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Tuesday, March 29, 2011

Multivessel Coronary Artery Disease

A 69-year-old man has been treated medically for chronic stable angina for 7 years. Over the past 6 months, he has been noticing some mild neck discomfort brought on by playing tennis. He has a 15-year history of type 2 diabetes mellitus. His medications are metoprolol, aspirin, atorvastatin, and insulin.

Results of the physical examination are unremarkable. An electrocardiogram shows a pattern of left ventricular hypertrophy. Cardiac catheterization is performed and shows 90% stenosis in the proximal left anterior descending coronary artery, 85% stenosis in the middle right coronary artery, and 70% stenosis in the proximal left circumflex coronary artery. The left ventricular ejection fraction at rest is 40%.

Which of the following treatments would offer this patient the greatest improvement in longevity?
A Begin clopidogrel
B Begin dipyridamole
C Coronary artery bypass graft surgery
D Implantable cardioverter-defibrillator

Key Points

* Coronary artery bypass grafting improves survival in patients with obstructive left main and/or three-vessel coronary artery disease and reduced ejection fraction.
* Coronary artery bypass grafting improves survival in comparison to percutaneous intervention in patients with diabetes mellitus and multivessel coronary artery disease.

Answer and Critique (Correct Answer = C)

This fit, elderly man with no contraindications to coronary revascularization has the clinical features (three-vessel coronary artery disease [CAD] and left ventricular dysfunction) that warrant an invasive treatment approach rather than simply adjusting his medications. Patients who have CAD with large zones of ischemia benefit the most from interventional approaches added to their existing medical treatment. Patients with obstructive left main CAD and/or three-vessel CAD with a reduced left ventricular ejection fraction (≤40%) or a moderate to large amount of myocardial ischemia have improved survival rates with coronary artery bypass grafting (CABG) in combination with medical therapy as compared with medical therapy alone. Patients with multivessel CAD and diabetes mellitus have better outcomes with CABG compared with percutaneous angioplasty. Thus, CABG is preferable to a percutaneous intervention in these patients.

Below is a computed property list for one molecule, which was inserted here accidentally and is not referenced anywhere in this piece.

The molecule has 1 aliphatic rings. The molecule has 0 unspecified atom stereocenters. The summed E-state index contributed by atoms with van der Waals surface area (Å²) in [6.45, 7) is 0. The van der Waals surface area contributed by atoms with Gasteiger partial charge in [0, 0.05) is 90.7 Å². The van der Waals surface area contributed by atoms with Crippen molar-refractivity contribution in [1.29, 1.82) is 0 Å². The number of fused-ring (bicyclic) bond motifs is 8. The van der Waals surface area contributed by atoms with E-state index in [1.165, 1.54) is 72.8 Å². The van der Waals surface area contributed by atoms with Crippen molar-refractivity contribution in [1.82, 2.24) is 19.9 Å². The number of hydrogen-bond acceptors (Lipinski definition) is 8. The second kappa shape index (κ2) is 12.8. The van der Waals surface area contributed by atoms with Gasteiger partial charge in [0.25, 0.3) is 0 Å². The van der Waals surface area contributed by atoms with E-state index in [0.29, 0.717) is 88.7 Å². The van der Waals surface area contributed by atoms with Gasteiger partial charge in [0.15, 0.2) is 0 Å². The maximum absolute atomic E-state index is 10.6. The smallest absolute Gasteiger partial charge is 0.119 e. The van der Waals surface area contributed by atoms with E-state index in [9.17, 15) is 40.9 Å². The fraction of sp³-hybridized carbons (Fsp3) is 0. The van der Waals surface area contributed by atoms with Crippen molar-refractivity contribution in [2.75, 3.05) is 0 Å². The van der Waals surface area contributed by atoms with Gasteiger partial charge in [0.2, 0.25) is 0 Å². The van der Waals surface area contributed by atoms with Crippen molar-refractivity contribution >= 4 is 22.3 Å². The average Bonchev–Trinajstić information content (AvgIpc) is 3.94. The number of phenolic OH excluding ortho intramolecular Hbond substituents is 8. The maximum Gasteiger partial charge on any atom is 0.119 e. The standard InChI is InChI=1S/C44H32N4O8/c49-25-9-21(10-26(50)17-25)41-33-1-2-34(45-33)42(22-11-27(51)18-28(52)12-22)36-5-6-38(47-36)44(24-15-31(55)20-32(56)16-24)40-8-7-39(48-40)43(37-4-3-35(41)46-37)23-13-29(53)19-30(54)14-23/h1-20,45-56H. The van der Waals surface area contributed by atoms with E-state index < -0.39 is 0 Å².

The implantable cardioverter-defibrillator has emerged as an important prophylactic treatment option for reducing sudden cardiac death in selected patients with CAD. An ejection fraction ≤30% helps to identify patients likely to benefit from this procedure. In this patient, the ejection fraction was reduced but remained above 30%. In addition, in patients with an ejection fraction ≤30% who are being considered for an implantable cardioverter-defibrillator, CABG remains the primary treatment when multivessel CAD is present. Thus, placement of an implantable cardioverter-defibrillator is not the best choice for this patient.

1. Stone KE, Chiquette E, Chilton RJ. Diabetic endovascular disease: role of coronary artery revascularization. Am J Cardiol. 2007;99:105B-112B. [PMID: 17307063]

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